Trail from the Reservoir 

The approach intersects the trail the ASRC; the only difference is it is a bit longer. This route is used as often as the primary trail and offers a slightly easier grade but more elevation gain.

Secondary Trailhead: From the intersection of Route 73 and Route 86, follow Route 86 toward Wilmington. From the four-way stop sign in Wilmington, take the turn onto Route 431 (Whiteface Mountain Road) toward the Toll Road. Go 0.6 miles to Reservoir Road on the left, drive to the end and park.

This is a 5.7-mile hike, one-way, to the summit. 

From the trailhead you will hike through an attractive open forest along a well-trodden foot trail for 1.2 miles. For the most part, the grade isn’t too steep but it is very steady. It remains steady until the trail then swings right and up steeply to just below the summit of Marble Mountain at the intersection with the primary trail above. Read more on the primary trail above.

Trail from Whiteface Landing

This is the least used approach and is considerably more challenging. 

Third Trailhead: From the intersection of Route 73 and Route 86, follow Route 86 toward Wilmington. Continue for 3 miles to the Connery Pond/ Whiteface Landing Trailhead on the left. From here, you can access Connery Pond and Whiteface Landing. Just up the road from the parking lot, there is a dirt road that leads back to the trailhead for Whiteface Landing. You can park here in the summer, but there are few spots, so parking on Route 86 might be the best option. The trailhead is less than one-mile down the dirt road. In winter you will need to park at the large lot along the road, as the gate will be closed and the dirt road unmaintained.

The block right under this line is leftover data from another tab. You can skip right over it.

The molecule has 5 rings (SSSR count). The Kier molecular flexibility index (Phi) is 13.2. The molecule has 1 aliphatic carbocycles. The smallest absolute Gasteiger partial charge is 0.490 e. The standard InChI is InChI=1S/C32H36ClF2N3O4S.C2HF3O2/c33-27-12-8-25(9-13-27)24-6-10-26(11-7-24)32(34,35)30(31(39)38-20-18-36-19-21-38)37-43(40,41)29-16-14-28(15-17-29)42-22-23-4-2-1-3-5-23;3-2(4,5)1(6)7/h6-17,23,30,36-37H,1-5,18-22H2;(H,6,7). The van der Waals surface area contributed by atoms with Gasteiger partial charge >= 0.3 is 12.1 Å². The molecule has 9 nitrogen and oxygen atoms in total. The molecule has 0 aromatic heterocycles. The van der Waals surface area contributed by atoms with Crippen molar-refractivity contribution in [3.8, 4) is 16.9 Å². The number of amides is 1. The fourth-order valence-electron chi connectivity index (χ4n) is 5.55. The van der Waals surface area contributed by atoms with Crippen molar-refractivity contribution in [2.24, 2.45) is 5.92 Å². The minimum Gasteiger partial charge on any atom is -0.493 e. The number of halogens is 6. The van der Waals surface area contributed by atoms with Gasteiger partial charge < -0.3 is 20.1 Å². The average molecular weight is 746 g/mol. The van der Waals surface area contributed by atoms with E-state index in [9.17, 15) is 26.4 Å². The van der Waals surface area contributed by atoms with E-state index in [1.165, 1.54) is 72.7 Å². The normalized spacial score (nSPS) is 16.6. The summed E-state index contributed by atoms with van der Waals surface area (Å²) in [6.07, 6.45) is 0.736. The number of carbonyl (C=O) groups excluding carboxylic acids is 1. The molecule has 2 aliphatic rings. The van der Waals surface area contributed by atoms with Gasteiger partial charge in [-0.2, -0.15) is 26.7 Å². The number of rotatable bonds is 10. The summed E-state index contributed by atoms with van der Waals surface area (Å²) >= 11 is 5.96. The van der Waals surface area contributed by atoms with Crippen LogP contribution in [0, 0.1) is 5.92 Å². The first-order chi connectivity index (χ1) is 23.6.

This is a 6-mile hike, one-way, to the summit of Whiteface. From the trailhead at Connery Pond, pass by the gate and begin a rather moderate hike along an old gravel strewn woods road. The footing is a bit tough in spots due to the rocky terrain but it’s a rather quick hike back to Whiteface Landing, on the shore of Lake Placid.

From Whiteface Landing be sure to take that sharp right toward Whiteface Mountain and Whiteface Brook lean-to. Left will bring you to Lake Placid (the lake). The trail is fairly flat most of the way to the lean-to, but then starts a very demanding climb, almost right up the fall line of the mountain. Eventually, you will come to a very rocky section where footing is very tough and time is needed to safely pass. The summit isn’t far ahead.

Snowshoeing

All three approaches can be accessed in winter. The Whiteface Landing route will likely have the least activity. Once on the summit, there may be heavy winds and frigid temperatures. Proper winter attire and gear is critical here. Traction devices, such as snowshoes and spikes, are necessary to traverse the icy sections and deep snows.